Looking back on the past 24 hours, were you mainly calm or reactive?
As you worked, were you focused or scattered?
In the evening, did you feel nourished or depleted?
I’ve noticed when I interact with others, I’m often scattered. Lost in my own thoughts, I’m anxious. I may not be aware of this anxiety at the time, but it expresses itself in my behavior. And it affects how I communicate with others.
The same thing often occurs when I’m writing an article, talking to a client, or spending time with my family. If I notice this lack of focus at the moment, I can address it. But many times, I don’t catch it until later that day, if at all.
So what determines if you’re calm and focused or reactive and scattered? It all depends on whether you’re centered.
What the Center Feels Like
“There’s a center of quietness within which has to be known and held. If you lose that center, you are in tension and begin to fall apart.” – Joseph Campbell
When you’re in the Center, there’s no resistance. Everything is. You are alive, alert, and active. An inner calm prevails. Abiding in the present moment, you act spontaneously. You don’t achieve this present awareness; it’s a result of being centered.
You don’t feel happy or sad in the Center. You’re not positive or negative. In the Center, you’re neutral.
Clear Signs You’re Out of Center
Throughout the day, you’re reactive. You multi-task, checking your phone and email compulsively. You fail to differentiate what is urgent from what’s important. Fatigue sets in early unless you take a stimulant like caffeine.
In your mental and emotional state, you’re consumed by negative self-talk, easily distracted, and unable to focus. You might ruminate about the past or hold anxiety about the future. Overall, you might feel stuck or overwhelmed.
And in the evening, you’re depleted. You struggle with impulse control with sugar, social media, alcohol, snacks, TV, marijuana, drugs, porn, shopping, etc. You go to sleep too late or crash too early.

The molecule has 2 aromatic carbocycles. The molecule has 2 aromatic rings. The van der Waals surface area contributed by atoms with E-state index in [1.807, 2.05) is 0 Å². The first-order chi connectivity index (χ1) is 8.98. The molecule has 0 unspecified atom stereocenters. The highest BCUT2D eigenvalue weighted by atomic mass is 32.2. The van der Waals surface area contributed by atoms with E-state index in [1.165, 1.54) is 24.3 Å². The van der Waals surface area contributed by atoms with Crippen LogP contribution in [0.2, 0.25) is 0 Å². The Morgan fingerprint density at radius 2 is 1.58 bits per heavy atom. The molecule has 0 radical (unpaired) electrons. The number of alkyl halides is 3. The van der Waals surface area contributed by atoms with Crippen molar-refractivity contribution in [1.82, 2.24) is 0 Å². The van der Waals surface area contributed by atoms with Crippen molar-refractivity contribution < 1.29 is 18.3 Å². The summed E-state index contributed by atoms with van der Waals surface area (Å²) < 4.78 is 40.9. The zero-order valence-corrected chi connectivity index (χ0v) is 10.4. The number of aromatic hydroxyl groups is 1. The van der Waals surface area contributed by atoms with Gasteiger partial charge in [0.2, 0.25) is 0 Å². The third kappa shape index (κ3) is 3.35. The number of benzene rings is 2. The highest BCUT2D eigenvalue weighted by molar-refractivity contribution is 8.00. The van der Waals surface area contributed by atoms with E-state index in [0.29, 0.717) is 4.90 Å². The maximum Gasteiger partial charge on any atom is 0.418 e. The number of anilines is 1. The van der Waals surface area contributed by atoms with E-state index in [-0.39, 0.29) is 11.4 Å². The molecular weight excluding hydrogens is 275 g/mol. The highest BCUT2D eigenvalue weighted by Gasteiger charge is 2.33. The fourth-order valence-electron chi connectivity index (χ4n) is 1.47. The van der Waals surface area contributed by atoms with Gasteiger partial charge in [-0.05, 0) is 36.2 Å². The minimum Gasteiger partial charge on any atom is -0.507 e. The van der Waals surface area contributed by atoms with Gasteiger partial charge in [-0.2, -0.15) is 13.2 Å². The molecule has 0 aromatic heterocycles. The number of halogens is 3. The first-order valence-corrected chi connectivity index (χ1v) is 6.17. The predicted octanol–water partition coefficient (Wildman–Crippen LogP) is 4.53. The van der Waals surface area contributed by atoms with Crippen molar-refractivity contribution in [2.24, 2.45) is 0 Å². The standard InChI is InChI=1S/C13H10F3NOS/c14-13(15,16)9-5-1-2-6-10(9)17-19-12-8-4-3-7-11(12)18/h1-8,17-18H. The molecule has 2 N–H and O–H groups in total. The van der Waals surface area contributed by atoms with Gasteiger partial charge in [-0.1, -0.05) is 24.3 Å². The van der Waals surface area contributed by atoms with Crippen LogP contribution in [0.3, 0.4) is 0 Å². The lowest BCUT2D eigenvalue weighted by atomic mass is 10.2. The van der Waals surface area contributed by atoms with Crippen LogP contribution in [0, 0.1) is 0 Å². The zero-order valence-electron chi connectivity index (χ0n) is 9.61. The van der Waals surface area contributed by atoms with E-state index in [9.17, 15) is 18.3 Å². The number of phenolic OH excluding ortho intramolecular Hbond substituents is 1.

Any of these signs familiar to you?
Living Out of Center
Most of us are out of balance all the time. Our search for happiness is a sign of being out of Center. We strive for success or to build self-confidence because our Center eludes us. Other symptoms of being off-center include pervasive anxiety, overwhelm, laziness, procrastination, and self-criticism.
When we’re out of Center, we don’t trust ourselves. Gurus, thought leaders, and others become our authority. And the truth is, when you’re not in the Center, you can’t trust yourself because you can’t connect with your instincts or true feelings.
We experience all inner fulfillment from the Center. When we don’t abide there, we feel impoverished. This forces us to obsess about the future or ruminate in the past. We believe the answer lies in a better job, the right relationship, more money, prestige, and so on.
Perhaps the biggest sign of our collective condition is the prevalence of mental disorders. Anxiety disorders alone affect 18 percent of adults ages 18 to 54 in the United States. But that just counts “disorders.” Virtually everyone experiences anxiety at various levels under certain conditions. When you’re out of the Center, fear, anger, and shame rule you.
Returning to the Center
“Within you, there’s a stillness and a sanctuary to which you can retreat at anytime and be yourself.” – Hermann Hesse
We’ve all experienced this Center, if only for brief moments. Thankfully, it’s easy to return to the Center, if only temporarily. It takes two ingredients:
- Awareness: the ability to detect when you’re out of Center.
- Method: an effective practice for centering yourself.
I stress it’s easy to return to the center, because if you think it’s difficult, it will be. If you believe, as I once did, that it takes years of mind training to center yourself, it will take years.
With practice, however, centering gets even easier as you spend more of your time in this inner sanctuary.